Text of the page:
According to a study from MdotLabs, fraudulent web traffic is costing advertisers over $180 million annually. A study this week from Solve Media estimates that 51% of all U.S. web traffic is fraudulent, while a March study from Incapsula reported 61.5% of all traffic as non-human bots. While the numbers can vary greatly from study to study, there’s a general consensus from the advertising and publishing industries that fraudulent bot traffic is a serious problem.
In response to the growing problem, a number of companies are working to battle bots, each with a different approach.
MdotLabs' AdSecure technology digs through traffic and other patterns to try and spot anomalies that could be fraudulent traffic. The more the platform searches, the smarter the technology becomes and the better it detects fraudulent traffic. The act of identifying fraudulent traffic is the main function of MdotLab’s platform, but that, of course, doesn’t prevent the problem. For that, MdotLabs offers advertisers access to over 3,000 publishers who are already using the Adsecure platform and can be trusted to have legitimate traffic.
Just last month, MdotLabs secured $1.25 million in funding to help grow its data and science teams and support marketing to spread the word about fraud.
Integral Ad Science claims its Ad Viewability product can stop fraudulent bot traffic before it even happens. The fraud detection tool uses predictive analysis to spot when a faulty ad is about to be sold and blocks that ad.
In a world where, according to IAB, 85% of enterprise ad buyers have used programmatic and 72% of publishers offer programmatic, so many advertisers have lost touch with where their ads are appearing. Many other tools can spot bot traffic or an invisible ad spot after it has appeared, but that doesn’t necessarily work to solve the problem. With Integral Ad Science’s tool, advertisers can target the most viewable ads pre-bid.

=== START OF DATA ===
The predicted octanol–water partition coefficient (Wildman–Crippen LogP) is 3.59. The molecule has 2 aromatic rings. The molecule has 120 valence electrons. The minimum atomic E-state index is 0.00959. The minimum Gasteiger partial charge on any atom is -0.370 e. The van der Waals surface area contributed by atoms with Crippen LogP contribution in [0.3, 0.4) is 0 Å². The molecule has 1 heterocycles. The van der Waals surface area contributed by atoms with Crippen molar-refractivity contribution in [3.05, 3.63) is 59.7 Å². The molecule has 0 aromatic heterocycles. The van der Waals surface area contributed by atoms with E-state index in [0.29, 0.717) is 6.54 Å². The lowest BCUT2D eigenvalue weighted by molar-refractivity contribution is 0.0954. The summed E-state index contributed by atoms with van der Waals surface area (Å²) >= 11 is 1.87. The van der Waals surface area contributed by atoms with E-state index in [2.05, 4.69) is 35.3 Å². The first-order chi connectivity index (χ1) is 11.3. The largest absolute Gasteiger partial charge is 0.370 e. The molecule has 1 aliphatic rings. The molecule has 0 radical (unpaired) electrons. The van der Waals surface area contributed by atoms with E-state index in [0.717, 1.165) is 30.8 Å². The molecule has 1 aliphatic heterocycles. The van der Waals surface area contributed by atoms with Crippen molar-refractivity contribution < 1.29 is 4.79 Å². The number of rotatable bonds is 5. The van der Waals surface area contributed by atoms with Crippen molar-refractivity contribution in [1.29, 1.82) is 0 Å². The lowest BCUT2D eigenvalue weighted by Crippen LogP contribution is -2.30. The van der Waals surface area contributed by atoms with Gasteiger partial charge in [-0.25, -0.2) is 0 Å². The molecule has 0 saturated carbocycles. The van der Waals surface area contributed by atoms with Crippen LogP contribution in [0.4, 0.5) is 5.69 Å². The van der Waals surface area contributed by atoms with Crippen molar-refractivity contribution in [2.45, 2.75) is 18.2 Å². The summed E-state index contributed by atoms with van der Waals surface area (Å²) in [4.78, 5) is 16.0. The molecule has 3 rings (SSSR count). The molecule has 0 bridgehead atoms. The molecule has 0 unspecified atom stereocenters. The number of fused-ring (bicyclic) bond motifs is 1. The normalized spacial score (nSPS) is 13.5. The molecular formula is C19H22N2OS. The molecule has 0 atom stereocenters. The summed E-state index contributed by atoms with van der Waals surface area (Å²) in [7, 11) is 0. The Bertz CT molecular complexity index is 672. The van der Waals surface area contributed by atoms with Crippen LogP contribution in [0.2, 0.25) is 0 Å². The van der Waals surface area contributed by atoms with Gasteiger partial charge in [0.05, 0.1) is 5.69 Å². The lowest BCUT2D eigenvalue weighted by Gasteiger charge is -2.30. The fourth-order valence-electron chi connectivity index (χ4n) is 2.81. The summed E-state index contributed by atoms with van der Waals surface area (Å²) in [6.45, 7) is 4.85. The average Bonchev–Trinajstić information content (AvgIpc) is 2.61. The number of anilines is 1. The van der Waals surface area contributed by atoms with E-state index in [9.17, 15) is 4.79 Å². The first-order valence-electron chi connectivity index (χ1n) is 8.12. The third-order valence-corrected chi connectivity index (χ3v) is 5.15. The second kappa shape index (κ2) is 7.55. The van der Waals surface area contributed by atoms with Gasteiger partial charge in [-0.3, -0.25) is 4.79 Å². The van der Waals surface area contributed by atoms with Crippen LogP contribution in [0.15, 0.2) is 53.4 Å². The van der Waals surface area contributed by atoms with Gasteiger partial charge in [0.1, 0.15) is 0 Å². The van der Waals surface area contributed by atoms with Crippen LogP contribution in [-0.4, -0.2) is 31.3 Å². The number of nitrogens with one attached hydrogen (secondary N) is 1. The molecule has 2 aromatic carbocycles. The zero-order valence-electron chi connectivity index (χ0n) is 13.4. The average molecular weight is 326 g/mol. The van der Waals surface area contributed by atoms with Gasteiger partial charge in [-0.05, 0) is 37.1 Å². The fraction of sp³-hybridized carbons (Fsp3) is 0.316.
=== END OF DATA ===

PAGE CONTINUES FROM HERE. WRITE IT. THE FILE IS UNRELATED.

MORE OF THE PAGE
3. WHITE OPS
Web security firm White Ops has made some of the boldest and most extreme claims of the problems surrounding bot traffic. According to their calculations, fraudulent traffic is a $6 billion problem and that the industry operates like a global organized crime ring.
A typical bot detection or prevention tool uses predictive analysis from a wide pool of existing data on bot activity and behavior. White Ops technology uses real-time bot detection that analyzes hundreds of factors during an ad load or page load to determine whether the impressions are human or bot. What really sets White Ops apart is its use of "side channel analysis," a technology often used in advance security and cryptography efforts, to help spot a bot by its behavior — even if it isn't a bot that has been seen before.
iMobiTrax is a self-hosted tracking and analytics application that helps marketers reach the best ROI on their advertising investments. The application automatically tracks data across all ad platforms to give advertisers a real picture of where their ads are appearing.
iMobiTrax has a particular focus in mobile — which is important, as click fraud on mobile is running rampant. Because clicks from mobile devices are harder to track, it is easier for mobile companies to offer up fake traffic and clicks that appear to be from real mobile users. With the iMobiTrax applications, users can redirect bots and fraudulent traffic using their analysis. In Novemeber, iMobiTrax posted a blog with colorful language about the problems of mobile click fraud.
Digital ad technology company Adap.tv is also implementing security measures to help ensure advertisers on its platform are only delivering ads to real people.
Adap.tv has participated heavily in the IAB’s Traffic of Good Intent Task Force, giving the company a detailed perspective of the problem. The company was instrumental in helping to develop a set of best practices that IAB published on combating fraudulent traffic. According to a blog post by Teg Grenager, Adap.tv's Founder & Chief Product Officer, the company's protective measures go “far beyond” the guidelines set out in the IAB documents. The blog claims that fraud has been completely removed from the Adap.tv Marketplace.
In perhaps the flashiest display in the fight against fraudulent bot traffic, tech giant Microsoft pounced to sever communications from an army of zombie computers called ZeroAccess. To investigate and fight Web-based fraud and protect its entities, Microsoft has actually developed a full force called the Microsoft Digital Crimes Unit.
ZeroAccess, nicknamed after code in the malware, has been scamming online advertisers out of approximately $2.6 million a month in bot traffic. The “botnet” was a collection of 2 million hijacked computers around the world that generated false impressions. For months, Microsoft has been monitoring ZeroAccess until it had enough information to acquire a court order and some law enforcement help to shutdown communications to European servers. The sources behind ZeroAccess are still unknown.
Would you like to see more marketing industry news and information like this in your inbox on a daily basis? Subscribe to our Marketing Dive email newsletter! You may also want to check out Marketing Dive's look at 4 mobile developments that impacted marketers in 2013.